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What a Komodo dragon can teach us about energy balance

Credit: San Diego Zoo
Try telling a Komodo dragon that physical activity doesn't matter and that all one needs to do to lose weight is eat a diet lower in carbohydrates.

Meet Sunny, the obese Komodo dragon. Her San Diego Zoo keepers have put her on a strict diet based on her animal energy and metabolic requirements. She eats only mice, rats, and ground turkey mixed with vitamins and calcium. Yet, it's not enough to keep Sunny from steadily gaining weight. When in captivity, dragons are prone to obesity because of their mainly sedentary lifestyle. They do little else than sleep, bask in the sun or shade, and eat breakfast or supper.

In their native habitat of Indonesian islands, Komodo dragons are extremely active. They travel up to 10 kilometers a day, run up to 13 miles per hour, swim several kilometers from island to island, then dig or climb as they hunt. Once they capture their prey, they can eat as much as 80 percent of their body weight in a single meal. That energy they will serve to store for often days or weeks.

When I asked senior zookeeper Ken Morgan what he was doing to help get Sunny moving and losing weight, he replied that they were trying a series of enrichment programs. But getting a 200-pound dragon to do any activity at all is no easy task, he said. It takes some creativity. One enrichment program Morgan has used involves burying a ball with a dead mouse inside. Sunny picks up the scent, spends some time searching for it, then digs around before finally discovering the treasure. It's activity accomplished. These games can help Sunny burn more calories to keep weight off.


Credit: Jordan A. Veasley and Giorgio Guerra

Similar efforts are going on at other zoos. At Woodland Park Zoo, Jordan Veasley and Giorgio Guerra of the University of Washington decided to compare the amount of activity produced by some of the most popular enrichment programs on two Komodo dragons -- Loki and Selat. They found that the most successful program was the "scent trail." This treasure hunt of sorts involves using meat juice to create a simple, yet intricate path around a dragon's enclosure that would lead to a dead mouse. When the dragons performed the activity, the researchers found that it displaced a lot of the time that would normally be used for simply resting. Instead, the dragons swam, dug, climbed and honed the skills of these endangered animals for greater possibility of successful release into the wild. The researchers also noted that the Komodo dragons performing the activities had greater levels of "excitement and joy."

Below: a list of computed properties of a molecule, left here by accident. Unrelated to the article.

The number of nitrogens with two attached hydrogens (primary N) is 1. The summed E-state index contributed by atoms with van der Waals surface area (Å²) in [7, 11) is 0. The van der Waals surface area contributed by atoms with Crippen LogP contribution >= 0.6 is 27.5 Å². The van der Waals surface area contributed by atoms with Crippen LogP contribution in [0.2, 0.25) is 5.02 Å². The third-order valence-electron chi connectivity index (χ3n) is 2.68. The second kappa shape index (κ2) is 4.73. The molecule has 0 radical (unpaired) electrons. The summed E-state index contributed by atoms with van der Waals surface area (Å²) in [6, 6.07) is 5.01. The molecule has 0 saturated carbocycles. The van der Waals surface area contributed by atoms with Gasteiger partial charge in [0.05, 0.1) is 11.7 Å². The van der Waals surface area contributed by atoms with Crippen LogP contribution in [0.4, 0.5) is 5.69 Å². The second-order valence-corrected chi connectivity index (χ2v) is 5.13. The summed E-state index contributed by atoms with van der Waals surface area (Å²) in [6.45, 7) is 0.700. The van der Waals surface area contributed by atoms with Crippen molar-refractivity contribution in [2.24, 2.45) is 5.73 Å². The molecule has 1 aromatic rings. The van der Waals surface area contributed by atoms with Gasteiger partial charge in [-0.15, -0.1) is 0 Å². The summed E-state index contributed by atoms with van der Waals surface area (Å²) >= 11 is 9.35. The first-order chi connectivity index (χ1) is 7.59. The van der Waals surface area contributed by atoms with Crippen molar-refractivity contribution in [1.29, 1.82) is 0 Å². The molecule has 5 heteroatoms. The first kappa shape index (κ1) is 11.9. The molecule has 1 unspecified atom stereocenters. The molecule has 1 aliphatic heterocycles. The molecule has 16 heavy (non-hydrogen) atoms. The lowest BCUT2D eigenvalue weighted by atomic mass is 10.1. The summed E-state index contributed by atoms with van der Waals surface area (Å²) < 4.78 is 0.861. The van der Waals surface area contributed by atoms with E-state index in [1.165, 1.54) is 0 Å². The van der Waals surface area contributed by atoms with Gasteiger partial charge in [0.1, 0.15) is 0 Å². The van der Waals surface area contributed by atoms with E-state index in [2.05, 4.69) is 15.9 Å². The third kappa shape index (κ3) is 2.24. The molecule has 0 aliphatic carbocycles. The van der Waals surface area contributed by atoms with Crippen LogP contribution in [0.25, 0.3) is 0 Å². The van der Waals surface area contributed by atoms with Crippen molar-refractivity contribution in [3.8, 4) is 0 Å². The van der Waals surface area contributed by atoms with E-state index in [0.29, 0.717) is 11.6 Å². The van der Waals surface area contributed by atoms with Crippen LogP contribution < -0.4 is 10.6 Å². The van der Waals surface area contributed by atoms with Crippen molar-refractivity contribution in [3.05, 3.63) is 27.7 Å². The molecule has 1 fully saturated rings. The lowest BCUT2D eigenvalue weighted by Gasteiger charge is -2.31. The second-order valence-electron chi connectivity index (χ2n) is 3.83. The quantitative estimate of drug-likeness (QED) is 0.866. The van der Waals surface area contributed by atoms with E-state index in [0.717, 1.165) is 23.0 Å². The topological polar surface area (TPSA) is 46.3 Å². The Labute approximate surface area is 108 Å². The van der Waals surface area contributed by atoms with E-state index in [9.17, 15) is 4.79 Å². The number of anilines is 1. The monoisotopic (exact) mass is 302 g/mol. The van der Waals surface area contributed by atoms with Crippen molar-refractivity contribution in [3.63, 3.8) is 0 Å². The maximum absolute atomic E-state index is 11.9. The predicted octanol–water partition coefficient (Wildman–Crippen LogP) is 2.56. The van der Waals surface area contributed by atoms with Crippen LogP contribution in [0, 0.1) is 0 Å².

Credit: Jordan A Veasley and Giorgio Guerra. 
Komodo dragons, of course, aren't the only animals in the zoo that are prone to obesity. Proper diet and environment play important roles, to be sure. But most zoos recognize the critical role of enrichment activities as part of an overall approach to help their animals keep weight off. I mainly focus on the example of Sunny, because it so nicely serves as a model to illustrate the why the energy balance paradigm isn't going to go away anytime soon. As a way to battle obesity, we humans might also learn a thing or two from the zookeepers.



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